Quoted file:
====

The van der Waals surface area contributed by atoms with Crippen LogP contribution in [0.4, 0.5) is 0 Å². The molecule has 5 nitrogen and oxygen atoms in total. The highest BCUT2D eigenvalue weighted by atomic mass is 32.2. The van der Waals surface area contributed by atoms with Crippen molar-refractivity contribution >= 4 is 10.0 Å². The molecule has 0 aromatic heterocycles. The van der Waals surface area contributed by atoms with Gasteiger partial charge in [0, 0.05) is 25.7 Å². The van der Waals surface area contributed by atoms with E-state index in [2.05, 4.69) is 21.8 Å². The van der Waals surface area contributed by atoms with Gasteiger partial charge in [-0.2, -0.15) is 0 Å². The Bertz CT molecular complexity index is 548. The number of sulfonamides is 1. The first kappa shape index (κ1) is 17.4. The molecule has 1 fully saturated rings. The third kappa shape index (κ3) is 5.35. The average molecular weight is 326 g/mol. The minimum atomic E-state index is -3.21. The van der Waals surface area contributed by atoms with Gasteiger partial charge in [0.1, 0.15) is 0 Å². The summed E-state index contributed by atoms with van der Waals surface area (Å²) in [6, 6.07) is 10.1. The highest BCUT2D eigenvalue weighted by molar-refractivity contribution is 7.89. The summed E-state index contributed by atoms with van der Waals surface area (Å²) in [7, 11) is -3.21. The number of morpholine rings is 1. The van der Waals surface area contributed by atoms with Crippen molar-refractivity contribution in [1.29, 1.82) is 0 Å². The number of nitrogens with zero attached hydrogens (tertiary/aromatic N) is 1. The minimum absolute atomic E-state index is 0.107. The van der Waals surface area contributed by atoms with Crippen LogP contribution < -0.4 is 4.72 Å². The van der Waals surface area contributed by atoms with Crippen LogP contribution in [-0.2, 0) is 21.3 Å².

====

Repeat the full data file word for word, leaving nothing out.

The van der Waals surface area contributed by atoms with Crippen LogP contribution in [0.4, 0.5) is 0 Å². The molecule has 5 nitrogen and oxygen atoms in total. The highest BCUT2D eigenvalue weighted by atomic mass is 32.2. The van der Waals surface area contributed by atoms with Crippen molar-refractivity contribution >= 4 is 10.0 Å². The molecule has 0 aromatic heterocycles. The van der Waals surface area contributed by atoms with Gasteiger partial charge in [0, 0.05) is 25.7 Å². The van der Waals surface area contributed by atoms with E-state index in [2.05, 4.69) is 21.8 Å². The van der Waals surface area contributed by atoms with Gasteiger partial charge in [-0.2, -0.15) is 0 Å². The Bertz CT molecular complexity index is 548. The number of sulfonamides is 1. The first kappa shape index (κ1) is 17.4. The molecule has 1 fully saturated rings. The third kappa shape index (κ3) is 5.35. The average molecular weight is 326 g/mol. The minimum atomic E-state index is -3.21. The van der Waals surface area contributed by atoms with Gasteiger partial charge in [0.1, 0.15) is 0 Å². The summed E-state index contributed by atoms with van der Waals surface area (Å²) in [6, 6.07) is 10.1. The highest BCUT2D eigenvalue weighted by molar-refractivity contribution is 7.89. The summed E-state index contributed by atoms with van der Waals surface area (Å²) in [7, 11) is -3.21. The number of morpholine rings is 1. The van der Waals surface area contributed by atoms with Crippen molar-refractivity contribution in [1.29, 1.82) is 0 Å². The number of nitrogens with zero attached hydrogens (tertiary/aromatic N) is 1. The minimum absolute atomic E-state index is 0.107. The van der Waals surface area contributed by atoms with Crippen LogP contribution < -0.4 is 4.72 Å². The van der Waals surface area contributed by atoms with Crippen LogP contribution in [-0.2, 0) is 21.3 Å².